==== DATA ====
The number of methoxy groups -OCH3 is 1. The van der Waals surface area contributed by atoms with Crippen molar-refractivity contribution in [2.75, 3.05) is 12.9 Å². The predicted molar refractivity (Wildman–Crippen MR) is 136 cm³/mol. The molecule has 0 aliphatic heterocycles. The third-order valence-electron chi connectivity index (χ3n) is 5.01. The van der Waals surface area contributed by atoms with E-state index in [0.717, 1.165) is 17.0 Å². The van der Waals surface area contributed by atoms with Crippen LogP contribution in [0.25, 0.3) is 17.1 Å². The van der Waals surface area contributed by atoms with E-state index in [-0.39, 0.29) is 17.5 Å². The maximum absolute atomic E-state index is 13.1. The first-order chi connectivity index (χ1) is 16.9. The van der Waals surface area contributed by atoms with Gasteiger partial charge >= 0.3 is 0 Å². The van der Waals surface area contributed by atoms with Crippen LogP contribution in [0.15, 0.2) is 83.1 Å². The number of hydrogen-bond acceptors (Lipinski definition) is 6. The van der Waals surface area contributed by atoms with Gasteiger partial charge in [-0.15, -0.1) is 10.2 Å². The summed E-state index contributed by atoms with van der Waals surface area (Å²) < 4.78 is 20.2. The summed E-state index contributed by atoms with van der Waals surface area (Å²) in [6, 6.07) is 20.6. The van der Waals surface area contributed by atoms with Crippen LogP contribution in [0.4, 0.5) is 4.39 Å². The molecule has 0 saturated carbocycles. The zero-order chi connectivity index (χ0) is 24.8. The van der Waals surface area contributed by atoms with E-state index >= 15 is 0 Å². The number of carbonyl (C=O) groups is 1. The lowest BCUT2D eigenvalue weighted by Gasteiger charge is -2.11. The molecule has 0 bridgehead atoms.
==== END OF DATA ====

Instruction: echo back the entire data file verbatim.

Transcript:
The number of methoxy groups -OCH3 is 1. The van der Waals surface area contributed by atoms with Crippen molar-refractivity contribution in [2.75, 3.05) is 12.9 Å². The predicted molar refractivity (Wildman–Crippen MR) is 136 cm³/mol. The molecule has 0 aliphatic heterocycles. The third-order valence-electron chi connectivity index (χ3n) is 5.01. The van der Waals surface area contributed by atoms with E-state index in [0.717, 1.165) is 17.0 Å². The van der Waals surface area contributed by atoms with Crippen LogP contribution in [0.25, 0.3) is 17.1 Å². The van der Waals surface area contributed by atoms with E-state index in [-0.39, 0.29) is 17.5 Å². The maximum absolute atomic E-state index is 13.1. The first-order chi connectivity index (χ1) is 16.9. The van der Waals surface area contributed by atoms with Gasteiger partial charge >= 0.3 is 0 Å². The van der Waals surface area contributed by atoms with Crippen LogP contribution in [0.15, 0.2) is 83.1 Å². The number of hydrogen-bond acceptors (Lipinski definition) is 6. The van der Waals surface area contributed by atoms with Gasteiger partial charge in [-0.15, -0.1) is 10.2 Å². The summed E-state index contributed by atoms with van der Waals surface area (Å²) < 4.78 is 20.2. The summed E-state index contributed by atoms with van der Waals surface area (Å²) in [6, 6.07) is 20.6. The van der Waals surface area contributed by atoms with Crippen LogP contribution in [0.4, 0.5) is 4.39 Å². The molecule has 0 saturated carbocycles. The zero-order chi connectivity index (χ0) is 24.8. The van der Waals surface area contributed by atoms with E-state index >= 15 is 0 Å². The number of carbonyl (C=O) groups is 1. The lowest BCUT2D eigenvalue weighted by Gasteiger charge is -2.11. The molecule has 0 bridgehead atoms.